Can a Vegetarian Diet Help Weight Loss?
Vegetarians are typically leaner than meat-eaters, but the idea that converting to a vegetarian diet will cause weight loss directly is up for debate.
Being a vegetarian does not mean simply removing meat from your diet. Special attention has to be given to how you get the proper nutrients and proteins you need to keep yourself healthy and your energy levels high.
The Bottom Line on Vegetarianism and Weight Loss
- Vegetarians are less likely to be overweight than those who eat meat
- Cutting out red meat is associated with lower body weight
- It is unclear whether switching from to a vegetarian diet will necessarily cause weight loss; but there is some evidence that is does
- Experts recommend going vegetarian – or at least increasing plant foods and eating fewer animal products – to help weight control (Newby et al. 2005).
Studying Vegetarians and Their Diets
Long-term maintenance of a meat-free diet might be the key to low body weight (Key & Davey, 1996).
- In the UK, body mass index was 36% lower in males and 31% lower in females following a vegetarian diet compared to meat-eaters, even after taking into account other dietary variables like fibre, smoking, and alcohol (Appelby et al. 1998). Read more about BMI, a ratio of weight to height that estimates fatness.
- A study of vegetarian preschoolers found they were less likely to be obese than their non-vegetarian schoolmates (Dwyer et al. 1980).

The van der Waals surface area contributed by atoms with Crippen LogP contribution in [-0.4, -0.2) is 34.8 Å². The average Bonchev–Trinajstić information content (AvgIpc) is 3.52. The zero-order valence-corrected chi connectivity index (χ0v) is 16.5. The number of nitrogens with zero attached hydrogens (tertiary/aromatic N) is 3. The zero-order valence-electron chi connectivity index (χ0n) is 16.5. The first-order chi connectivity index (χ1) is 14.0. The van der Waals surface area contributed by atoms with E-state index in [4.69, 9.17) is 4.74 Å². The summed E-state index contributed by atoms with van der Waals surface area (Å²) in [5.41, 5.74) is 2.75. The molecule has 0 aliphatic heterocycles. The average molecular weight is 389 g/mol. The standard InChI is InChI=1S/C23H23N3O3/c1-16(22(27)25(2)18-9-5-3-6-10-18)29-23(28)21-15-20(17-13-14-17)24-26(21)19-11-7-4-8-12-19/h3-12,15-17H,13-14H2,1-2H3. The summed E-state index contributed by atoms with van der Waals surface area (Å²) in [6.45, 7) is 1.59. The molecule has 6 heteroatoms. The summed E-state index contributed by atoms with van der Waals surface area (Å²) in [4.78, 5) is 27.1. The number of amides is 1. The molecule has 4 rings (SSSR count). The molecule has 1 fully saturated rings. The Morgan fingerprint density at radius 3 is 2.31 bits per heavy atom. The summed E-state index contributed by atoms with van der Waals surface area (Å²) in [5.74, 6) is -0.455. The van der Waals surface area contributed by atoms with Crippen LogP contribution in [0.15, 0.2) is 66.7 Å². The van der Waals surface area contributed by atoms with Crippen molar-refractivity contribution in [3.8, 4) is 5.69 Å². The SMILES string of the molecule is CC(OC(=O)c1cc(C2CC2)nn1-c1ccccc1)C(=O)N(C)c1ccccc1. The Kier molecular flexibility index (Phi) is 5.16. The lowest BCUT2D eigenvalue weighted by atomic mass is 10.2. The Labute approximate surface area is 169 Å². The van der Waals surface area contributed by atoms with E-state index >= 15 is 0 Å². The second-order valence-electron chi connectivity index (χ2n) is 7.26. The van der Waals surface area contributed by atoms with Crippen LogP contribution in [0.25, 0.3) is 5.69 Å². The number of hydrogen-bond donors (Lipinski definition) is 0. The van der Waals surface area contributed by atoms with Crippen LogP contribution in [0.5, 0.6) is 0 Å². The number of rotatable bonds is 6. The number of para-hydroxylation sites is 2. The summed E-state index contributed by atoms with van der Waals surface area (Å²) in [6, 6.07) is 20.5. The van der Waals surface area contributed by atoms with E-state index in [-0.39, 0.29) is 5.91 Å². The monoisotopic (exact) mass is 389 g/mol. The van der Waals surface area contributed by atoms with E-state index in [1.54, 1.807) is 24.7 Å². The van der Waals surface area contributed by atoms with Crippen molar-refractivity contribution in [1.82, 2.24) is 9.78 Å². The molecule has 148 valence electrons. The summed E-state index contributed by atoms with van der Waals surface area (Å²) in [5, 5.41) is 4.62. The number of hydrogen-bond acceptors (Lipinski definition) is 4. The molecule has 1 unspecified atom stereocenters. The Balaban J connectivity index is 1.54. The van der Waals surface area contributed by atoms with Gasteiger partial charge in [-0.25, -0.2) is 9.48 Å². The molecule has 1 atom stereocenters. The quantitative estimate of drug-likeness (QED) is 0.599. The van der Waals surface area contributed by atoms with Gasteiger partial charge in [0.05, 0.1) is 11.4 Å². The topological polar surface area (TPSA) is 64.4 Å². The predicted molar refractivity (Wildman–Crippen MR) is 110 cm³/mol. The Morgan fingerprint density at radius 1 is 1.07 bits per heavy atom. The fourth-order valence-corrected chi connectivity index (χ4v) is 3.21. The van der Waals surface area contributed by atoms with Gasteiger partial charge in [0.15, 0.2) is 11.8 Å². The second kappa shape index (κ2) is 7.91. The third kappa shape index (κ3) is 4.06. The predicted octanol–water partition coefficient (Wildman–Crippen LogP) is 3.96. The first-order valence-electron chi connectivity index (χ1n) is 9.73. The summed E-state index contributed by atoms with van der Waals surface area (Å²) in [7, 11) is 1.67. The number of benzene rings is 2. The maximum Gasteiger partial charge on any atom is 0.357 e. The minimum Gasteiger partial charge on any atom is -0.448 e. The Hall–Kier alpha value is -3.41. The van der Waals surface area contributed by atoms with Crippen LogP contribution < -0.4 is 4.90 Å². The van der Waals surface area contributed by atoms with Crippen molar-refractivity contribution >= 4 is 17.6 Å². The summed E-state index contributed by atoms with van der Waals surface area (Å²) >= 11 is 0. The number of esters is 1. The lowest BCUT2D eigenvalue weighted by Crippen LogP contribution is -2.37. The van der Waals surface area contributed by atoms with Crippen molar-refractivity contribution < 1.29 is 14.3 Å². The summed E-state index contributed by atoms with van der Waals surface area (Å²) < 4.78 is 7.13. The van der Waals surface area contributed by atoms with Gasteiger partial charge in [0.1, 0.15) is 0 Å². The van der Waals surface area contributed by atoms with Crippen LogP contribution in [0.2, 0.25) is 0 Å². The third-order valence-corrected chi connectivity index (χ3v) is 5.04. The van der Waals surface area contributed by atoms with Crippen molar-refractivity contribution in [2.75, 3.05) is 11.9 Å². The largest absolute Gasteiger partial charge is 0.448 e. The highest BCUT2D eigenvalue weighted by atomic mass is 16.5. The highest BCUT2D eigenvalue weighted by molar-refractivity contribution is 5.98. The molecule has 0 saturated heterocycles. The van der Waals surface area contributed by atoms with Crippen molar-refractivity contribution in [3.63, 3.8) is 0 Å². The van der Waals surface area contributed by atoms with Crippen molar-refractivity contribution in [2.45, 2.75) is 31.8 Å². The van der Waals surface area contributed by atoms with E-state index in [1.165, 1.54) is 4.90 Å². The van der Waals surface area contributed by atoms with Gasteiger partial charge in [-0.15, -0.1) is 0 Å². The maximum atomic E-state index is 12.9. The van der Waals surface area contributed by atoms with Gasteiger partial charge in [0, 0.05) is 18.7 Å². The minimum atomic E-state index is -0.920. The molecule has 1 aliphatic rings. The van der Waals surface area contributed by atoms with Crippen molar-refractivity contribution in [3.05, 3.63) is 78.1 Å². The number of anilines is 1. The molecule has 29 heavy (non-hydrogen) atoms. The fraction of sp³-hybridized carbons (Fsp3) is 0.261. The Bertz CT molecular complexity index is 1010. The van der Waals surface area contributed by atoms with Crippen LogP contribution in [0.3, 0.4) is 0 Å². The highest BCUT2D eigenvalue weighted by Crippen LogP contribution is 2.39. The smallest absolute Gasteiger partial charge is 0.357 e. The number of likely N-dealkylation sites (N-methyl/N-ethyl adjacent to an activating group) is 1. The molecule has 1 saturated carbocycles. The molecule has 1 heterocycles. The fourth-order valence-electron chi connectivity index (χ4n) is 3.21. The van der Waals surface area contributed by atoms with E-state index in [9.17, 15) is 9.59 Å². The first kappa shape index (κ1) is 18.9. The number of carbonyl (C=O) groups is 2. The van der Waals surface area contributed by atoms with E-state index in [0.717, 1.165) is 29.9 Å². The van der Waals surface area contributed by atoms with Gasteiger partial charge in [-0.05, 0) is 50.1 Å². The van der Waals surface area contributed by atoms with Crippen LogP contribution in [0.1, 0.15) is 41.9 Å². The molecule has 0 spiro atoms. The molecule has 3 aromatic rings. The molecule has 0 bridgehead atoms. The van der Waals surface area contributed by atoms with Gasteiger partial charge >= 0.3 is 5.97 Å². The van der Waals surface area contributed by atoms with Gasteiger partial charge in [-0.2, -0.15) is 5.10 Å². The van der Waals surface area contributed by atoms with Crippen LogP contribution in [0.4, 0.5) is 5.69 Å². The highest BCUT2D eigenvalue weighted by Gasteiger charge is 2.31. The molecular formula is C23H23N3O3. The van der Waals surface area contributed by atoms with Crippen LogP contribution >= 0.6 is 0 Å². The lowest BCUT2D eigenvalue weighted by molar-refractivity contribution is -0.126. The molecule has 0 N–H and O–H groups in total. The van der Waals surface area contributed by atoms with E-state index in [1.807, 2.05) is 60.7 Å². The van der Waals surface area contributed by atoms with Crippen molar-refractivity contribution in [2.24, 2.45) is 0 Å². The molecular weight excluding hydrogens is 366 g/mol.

- A Swedish study found that those who avoid red meat (but eat poultry), lacto-vegetarians (dairy-consuming vegetarians) and vegans have a lower risk of being overweight or obese than omnivores (Newby et al. 2005).
Can Switching to a Vegetarian Diet Cause Weight Loss?
Research has also shown that people following a typical vegetarian diet consume, on average, around 500 fewer calories daily than their meat-eating counterparts. Interestingly, the research showed that they actually ate more food than non-vegetarians.
This can be attributed to the fact that healthy vegetarian diets are comprised mainly of complex carbohydrates. Complex carbohydrates are starchy, fiber-rich foods that are naturally low in fat and calories. Examples of complex carbs are legumes and other vegetables and whole grains. It is possible, of course, for vegetarians to be unhealthy. If a vegetarian diet does not contain all of the required nutrients or consists mainly of high-calorie, high-fat foods, then this can lead to weight gain, lack of energy and increased sickness.
So, if you are going to cut out meat, make sure your protein and nutritional needs are still met. Protein keeps you feeling fuller longer and critical nutrients keep you healthy.